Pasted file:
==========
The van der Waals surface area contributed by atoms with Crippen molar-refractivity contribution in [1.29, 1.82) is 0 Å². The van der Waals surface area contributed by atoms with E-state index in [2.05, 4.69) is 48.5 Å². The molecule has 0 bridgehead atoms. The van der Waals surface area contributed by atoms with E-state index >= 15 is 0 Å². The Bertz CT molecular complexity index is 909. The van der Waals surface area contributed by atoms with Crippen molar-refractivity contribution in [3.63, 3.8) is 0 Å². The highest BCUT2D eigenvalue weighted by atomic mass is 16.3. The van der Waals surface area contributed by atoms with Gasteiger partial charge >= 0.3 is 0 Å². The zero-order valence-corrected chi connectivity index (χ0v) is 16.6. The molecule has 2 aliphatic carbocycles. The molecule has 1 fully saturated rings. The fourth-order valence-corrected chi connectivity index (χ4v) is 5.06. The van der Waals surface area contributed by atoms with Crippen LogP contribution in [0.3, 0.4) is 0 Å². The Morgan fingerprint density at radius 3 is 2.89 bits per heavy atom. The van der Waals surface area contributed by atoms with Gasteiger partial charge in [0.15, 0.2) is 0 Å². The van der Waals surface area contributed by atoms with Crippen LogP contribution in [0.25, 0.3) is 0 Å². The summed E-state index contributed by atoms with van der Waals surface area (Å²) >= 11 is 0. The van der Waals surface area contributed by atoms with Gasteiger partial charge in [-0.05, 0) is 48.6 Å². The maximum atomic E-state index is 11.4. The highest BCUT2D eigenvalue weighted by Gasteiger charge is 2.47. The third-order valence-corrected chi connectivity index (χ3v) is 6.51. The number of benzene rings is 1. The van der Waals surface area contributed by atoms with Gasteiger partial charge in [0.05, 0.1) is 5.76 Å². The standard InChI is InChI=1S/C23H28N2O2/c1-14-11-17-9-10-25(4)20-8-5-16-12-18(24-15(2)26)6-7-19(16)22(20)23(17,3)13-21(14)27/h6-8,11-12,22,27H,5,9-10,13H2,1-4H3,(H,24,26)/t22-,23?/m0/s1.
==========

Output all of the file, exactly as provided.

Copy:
The van der Waals surface area contributed by atoms with Crippen molar-refractivity contribution in [1.29, 1.82) is 0 Å². The van der Waals surface area contributed by atoms with E-state index in [2.05, 4.69) is 48.5 Å². The molecule has 0 bridgehead atoms. The van der Waals surface area contributed by atoms with E-state index >= 15 is 0 Å². The Bertz CT molecular complexity index is 909. The van der Waals surface area contributed by atoms with Crippen molar-refractivity contribution in [3.63, 3.8) is 0 Å². The highest BCUT2D eigenvalue weighted by atomic mass is 16.3. The van der Waals surface area contributed by atoms with Gasteiger partial charge >= 0.3 is 0 Å². The zero-order valence-corrected chi connectivity index (χ0v) is 16.6. The molecule has 2 aliphatic carbocycles. The molecule has 1 fully saturated rings. The fourth-order valence-corrected chi connectivity index (χ4v) is 5.06. The van der Waals surface area contributed by atoms with Crippen LogP contribution in [0.3, 0.4) is 0 Å². The Morgan fingerprint density at radius 3 is 2.89 bits per heavy atom. The van der Waals surface area contributed by atoms with Gasteiger partial charge in [0.15, 0.2) is 0 Å². The van der Waals surface area contributed by atoms with Crippen LogP contribution in [0.25, 0.3) is 0 Å². The summed E-state index contributed by atoms with van der Waals surface area (Å²) >= 11 is 0. The van der Waals surface area contributed by atoms with Gasteiger partial charge in [-0.05, 0) is 48.6 Å². The maximum atomic E-state index is 11.4. The highest BCUT2D eigenvalue weighted by Gasteiger charge is 2.47. The third-order valence-corrected chi connectivity index (χ3v) is 6.51. The number of benzene rings is 1. The van der Waals surface area contributed by atoms with Gasteiger partial charge in [0.05, 0.1) is 5.76 Å². The standard InChI is InChI=1S/C23H28N2O2/c1-14-11-17-9-10-25(4)20-8-5-16-12-18(24-15(2)26)6-7-19(16)22(20)23(17,3)13-21(14)27/h6-8,11-12,22,27H,5,9-10,13H2,1-4H3,(H,24,26)/t22-,23?/m0/s1.